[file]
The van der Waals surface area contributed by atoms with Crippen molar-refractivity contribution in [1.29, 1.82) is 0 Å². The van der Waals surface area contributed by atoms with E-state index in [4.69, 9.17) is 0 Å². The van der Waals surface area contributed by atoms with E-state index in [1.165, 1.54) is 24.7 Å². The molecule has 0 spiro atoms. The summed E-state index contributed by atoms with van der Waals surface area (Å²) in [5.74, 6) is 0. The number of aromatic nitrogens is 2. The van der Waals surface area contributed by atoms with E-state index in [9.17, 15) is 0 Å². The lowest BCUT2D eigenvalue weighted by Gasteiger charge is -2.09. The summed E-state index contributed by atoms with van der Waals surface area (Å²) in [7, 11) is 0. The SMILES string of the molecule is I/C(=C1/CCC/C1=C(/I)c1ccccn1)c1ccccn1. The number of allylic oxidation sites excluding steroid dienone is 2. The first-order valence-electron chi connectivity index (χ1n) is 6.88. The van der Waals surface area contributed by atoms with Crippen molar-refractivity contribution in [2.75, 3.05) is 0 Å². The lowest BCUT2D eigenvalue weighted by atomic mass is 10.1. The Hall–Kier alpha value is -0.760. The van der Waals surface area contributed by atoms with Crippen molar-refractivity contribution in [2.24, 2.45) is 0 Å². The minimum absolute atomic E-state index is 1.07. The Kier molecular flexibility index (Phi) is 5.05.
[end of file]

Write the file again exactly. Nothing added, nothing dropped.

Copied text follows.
The van der Waals surface area contributed by atoms with Crippen molar-refractivity contribution in [1.29, 1.82) is 0 Å². The van der Waals surface area contributed by atoms with E-state index in [4.69, 9.17) is 0 Å². The van der Waals surface area contributed by atoms with E-state index in [1.165, 1.54) is 24.7 Å². The molecule has 0 spiro atoms. The summed E-state index contributed by atoms with van der Waals surface area (Å²) in [5.74, 6) is 0. The number of aromatic nitrogens is 2. The van der Waals surface area contributed by atoms with E-state index in [9.17, 15) is 0 Å². The lowest BCUT2D eigenvalue weighted by Gasteiger charge is -2.09. The summed E-state index contributed by atoms with van der Waals surface area (Å²) in [7, 11) is 0. The SMILES string of the molecule is I/C(=C1/CCC/C1=C(/I)c1ccccn1)c1ccccn1. The number of allylic oxidation sites excluding steroid dienone is 2. The first-order valence-electron chi connectivity index (χ1n) is 6.88. The van der Waals surface area contributed by atoms with Crippen molar-refractivity contribution in [2.75, 3.05) is 0 Å². The lowest BCUT2D eigenvalue weighted by atomic mass is 10.1. The Hall–Kier alpha value is -0.760. The van der Waals surface area contributed by atoms with Crippen molar-refractivity contribution in [2.24, 2.45) is 0 Å². The minimum absolute atomic E-state index is 1.07. The Kier molecular flexibility index (Phi) is 5.05.